Wow. This movie was definitely an experience. It really gave a new and more personal insight into the history of the Irish. The plot that it built around its story was very engaging.
I think what I liked most about the movie was how it showed the internal conflict of the Irish as they worked for political freedom. From the beginning there are differences in which actions should be taken and how they should be carried out within the group of Irish. This element is enhanced by the detail given to the relationship between Damien and his brother. Through these two, we see the constantly shifting desires of the Irish.
In the beginning, Damien believes in a more political route, using his intelligence rather than anger to fight for Irish freedom. This is in complete contrast with his brother, who is the "action-taker" and more militant of the group. As the story goes on, however, we see Damien take more of the militant role, resisting British occupation at all costs.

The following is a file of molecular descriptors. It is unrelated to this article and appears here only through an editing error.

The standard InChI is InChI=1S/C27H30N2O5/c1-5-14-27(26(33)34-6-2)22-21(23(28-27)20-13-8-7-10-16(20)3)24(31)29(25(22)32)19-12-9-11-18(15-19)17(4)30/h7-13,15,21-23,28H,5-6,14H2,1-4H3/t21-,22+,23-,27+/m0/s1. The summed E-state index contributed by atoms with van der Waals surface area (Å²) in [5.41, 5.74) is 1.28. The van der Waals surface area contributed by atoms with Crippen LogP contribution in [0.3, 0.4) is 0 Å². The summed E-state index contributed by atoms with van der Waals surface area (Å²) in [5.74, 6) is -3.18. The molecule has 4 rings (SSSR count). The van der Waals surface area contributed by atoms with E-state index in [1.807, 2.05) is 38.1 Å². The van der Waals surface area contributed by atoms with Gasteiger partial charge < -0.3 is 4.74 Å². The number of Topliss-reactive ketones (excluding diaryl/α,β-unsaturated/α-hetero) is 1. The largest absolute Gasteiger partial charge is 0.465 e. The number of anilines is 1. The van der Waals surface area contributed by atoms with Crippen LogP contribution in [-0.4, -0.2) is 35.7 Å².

This especially reaches a pivotal point in the movie at the court case scene. The war has forced the men (Damien's brother's) to adapt their ethics, siding with the banker (or loaner) out of necessity for arms. Damien takes the opposite side. From this point on, the conflict between the two grows until they are basically at civil war with each other. This all culminates in Damien's execution.
There were several quotes that stuck out to me, but here are a couple that I think are most relevant to this post:
"I hope this Ireland we're fighting for is worth it" - Damien says this before he executes Reilly for treason, and this foreshadows his own death.
"You just killed a fellow Irishman" - after the political split over the treaty, the men find themselves at war with each other. This scene brought about questioning what the treaty accomplished, if anything, and who it was good for.